Will anchoring be allowed on Champions Tour?


Not surprisingly, much of the debate surrounding the proposed anchor-ban rule centers on the PGA Tour – namely, major winners Keegan Bradley and Webb Simpson – and also how it will impact the recreational player.

One secondary concern: how the Champions Tour will be affected. Monday on “Morning Drive,” John Cook was asked whether the over-50 circuit would ignore the ban and play by its own set of rules.

“We’ve done a couple of things, like the golf cart, to kind of separate a little bit from the PGA Tour,” Cook said, “but we’ll adopt, pretty much, what the PGA Tour does. We’ll mirror that as much as we can.

“Keep in mind there are 50-year-olds on our tour and there’s a lot of things that we need to do to keep ourselves out there playing and really bring the best product to our game for our sponsors and our fans.”

The ban on anchored strokes is expected to take effect on Jan. 1, 2016. That decision will affect several of the Champions Tour’s best players, including Fred Couples and Bernhard Langer, who won the money title for the fourth time this season. The German has anchored a long putter to his sternum for the past 15 years.

Speaking to reporters this week in South Africa, Langer said, “It has been out for that long. If there is anything illegal about it, why did they not stop it right away? If it is that easy with a long putter, a belly putter, why aren’t 90 percent of the pros and 100 percent of the amateurs using it?”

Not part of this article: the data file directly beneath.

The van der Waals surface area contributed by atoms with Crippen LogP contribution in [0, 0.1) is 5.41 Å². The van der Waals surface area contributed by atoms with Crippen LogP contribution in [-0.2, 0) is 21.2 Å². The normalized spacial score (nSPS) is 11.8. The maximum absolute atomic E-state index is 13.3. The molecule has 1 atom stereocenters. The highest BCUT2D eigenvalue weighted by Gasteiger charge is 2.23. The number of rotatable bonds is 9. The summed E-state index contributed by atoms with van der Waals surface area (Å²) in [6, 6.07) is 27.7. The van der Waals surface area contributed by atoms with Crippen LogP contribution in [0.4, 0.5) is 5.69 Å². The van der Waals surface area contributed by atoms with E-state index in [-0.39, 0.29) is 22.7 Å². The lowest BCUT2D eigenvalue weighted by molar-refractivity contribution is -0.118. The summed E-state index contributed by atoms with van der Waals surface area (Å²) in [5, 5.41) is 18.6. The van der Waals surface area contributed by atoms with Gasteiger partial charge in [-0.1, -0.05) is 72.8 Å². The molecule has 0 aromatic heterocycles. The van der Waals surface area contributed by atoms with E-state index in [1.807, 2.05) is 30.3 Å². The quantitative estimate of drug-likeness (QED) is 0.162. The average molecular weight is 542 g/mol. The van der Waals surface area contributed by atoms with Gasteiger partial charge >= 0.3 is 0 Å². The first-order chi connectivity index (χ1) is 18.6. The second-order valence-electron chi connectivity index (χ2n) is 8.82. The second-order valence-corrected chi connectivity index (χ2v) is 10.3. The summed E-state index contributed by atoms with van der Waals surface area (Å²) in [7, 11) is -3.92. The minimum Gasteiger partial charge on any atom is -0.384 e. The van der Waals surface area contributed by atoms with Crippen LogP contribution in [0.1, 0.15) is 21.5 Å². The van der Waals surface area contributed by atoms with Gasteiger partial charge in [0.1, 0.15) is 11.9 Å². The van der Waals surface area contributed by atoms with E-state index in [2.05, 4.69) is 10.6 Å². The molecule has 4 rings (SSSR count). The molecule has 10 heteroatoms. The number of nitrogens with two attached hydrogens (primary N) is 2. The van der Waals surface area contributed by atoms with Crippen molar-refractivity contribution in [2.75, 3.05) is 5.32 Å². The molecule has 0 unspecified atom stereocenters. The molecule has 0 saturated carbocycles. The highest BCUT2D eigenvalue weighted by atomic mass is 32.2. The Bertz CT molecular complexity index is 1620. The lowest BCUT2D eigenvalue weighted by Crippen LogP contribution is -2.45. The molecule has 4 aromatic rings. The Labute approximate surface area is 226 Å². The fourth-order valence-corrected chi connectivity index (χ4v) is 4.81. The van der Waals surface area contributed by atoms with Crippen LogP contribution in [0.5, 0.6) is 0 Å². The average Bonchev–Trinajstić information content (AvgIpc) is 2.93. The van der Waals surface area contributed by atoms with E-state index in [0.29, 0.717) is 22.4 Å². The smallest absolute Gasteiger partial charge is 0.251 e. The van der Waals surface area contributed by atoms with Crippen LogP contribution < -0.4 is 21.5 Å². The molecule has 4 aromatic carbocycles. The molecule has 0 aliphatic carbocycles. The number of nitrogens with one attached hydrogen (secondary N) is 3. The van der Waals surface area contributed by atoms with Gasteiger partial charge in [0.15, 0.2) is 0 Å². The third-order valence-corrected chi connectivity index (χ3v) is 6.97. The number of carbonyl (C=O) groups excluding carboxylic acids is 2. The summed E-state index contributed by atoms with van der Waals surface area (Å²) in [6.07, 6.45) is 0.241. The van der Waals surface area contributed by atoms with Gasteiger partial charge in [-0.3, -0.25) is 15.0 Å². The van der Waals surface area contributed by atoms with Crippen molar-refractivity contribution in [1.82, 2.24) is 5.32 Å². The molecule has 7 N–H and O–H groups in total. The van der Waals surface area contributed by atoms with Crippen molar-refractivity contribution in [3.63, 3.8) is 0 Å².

This year’s Schwab Cup champion, Tom Lehman, was even more vocal in his opposition of the proposal, saying last week that the “blatantly unfair” ruling was unethical.

Cook again: “On a very general and golf-as-a-whole level, I’m just curious why they picked this fight when they said there is no evidence this (anchored) stroke is a better way to putt. I’m just curious why they picked this fight. The young kids will be fine; they’ll figure out a different way to go. But for our tour, I’m a little bit shocked by the whole thing. …

“We want those guys to be able to play. It benefits our tour as a whole. Bernhard Langer will probably find a different way to go, if he really wants to play, but we don’t want those guys to take their stacks and go home. We want them out there playing.”